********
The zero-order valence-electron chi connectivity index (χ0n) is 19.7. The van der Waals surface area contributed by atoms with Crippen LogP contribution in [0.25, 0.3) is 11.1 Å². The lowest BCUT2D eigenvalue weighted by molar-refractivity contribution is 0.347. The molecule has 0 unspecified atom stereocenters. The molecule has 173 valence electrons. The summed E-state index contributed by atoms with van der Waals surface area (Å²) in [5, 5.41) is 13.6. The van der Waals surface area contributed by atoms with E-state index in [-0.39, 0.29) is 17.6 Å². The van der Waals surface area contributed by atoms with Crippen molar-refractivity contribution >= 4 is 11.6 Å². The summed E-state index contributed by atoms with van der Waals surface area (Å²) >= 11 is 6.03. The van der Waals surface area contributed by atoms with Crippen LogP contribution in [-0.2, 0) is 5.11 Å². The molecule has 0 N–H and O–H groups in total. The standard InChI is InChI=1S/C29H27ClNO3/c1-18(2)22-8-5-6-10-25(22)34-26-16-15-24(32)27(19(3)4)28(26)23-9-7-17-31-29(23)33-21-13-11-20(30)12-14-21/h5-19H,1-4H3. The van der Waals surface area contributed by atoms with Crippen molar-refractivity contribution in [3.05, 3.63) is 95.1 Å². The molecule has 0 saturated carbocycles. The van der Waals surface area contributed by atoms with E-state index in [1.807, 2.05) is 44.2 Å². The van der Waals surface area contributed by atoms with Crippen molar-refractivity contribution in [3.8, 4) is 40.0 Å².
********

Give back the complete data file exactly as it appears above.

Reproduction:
The zero-order valence-electron chi connectivity index (χ0n) is 19.7. The van der Waals surface area contributed by atoms with Crippen LogP contribution in [0.25, 0.3) is 11.1 Å². The lowest BCUT2D eigenvalue weighted by molar-refractivity contribution is 0.347. The molecule has 0 unspecified atom stereocenters. The molecule has 173 valence electrons. The summed E-state index contributed by atoms with van der Waals surface area (Å²) in [5, 5.41) is 13.6. The van der Waals surface area contributed by atoms with E-state index in [-0.39, 0.29) is 17.6 Å². The van der Waals surface area contributed by atoms with Crippen molar-refractivity contribution >= 4 is 11.6 Å². The summed E-state index contributed by atoms with van der Waals surface area (Å²) >= 11 is 6.03. The van der Waals surface area contributed by atoms with Crippen LogP contribution in [-0.2, 0) is 5.11 Å². The molecule has 0 N–H and O–H groups in total. The standard InChI is InChI=1S/C29H27ClNO3/c1-18(2)22-8-5-6-10-25(22)34-26-16-15-24(32)27(19(3)4)28(26)23-9-7-17-31-29(23)33-21-13-11-20(30)12-14-21/h5-19H,1-4H3. The van der Waals surface area contributed by atoms with Crippen molar-refractivity contribution in [3.05, 3.63) is 95.1 Å². The molecule has 0 saturated carbocycles. The van der Waals surface area contributed by atoms with E-state index in [1.807, 2.05) is 44.2 Å². The van der Waals surface area contributed by atoms with Crippen molar-refractivity contribution in [3.8, 4) is 40.0 Å².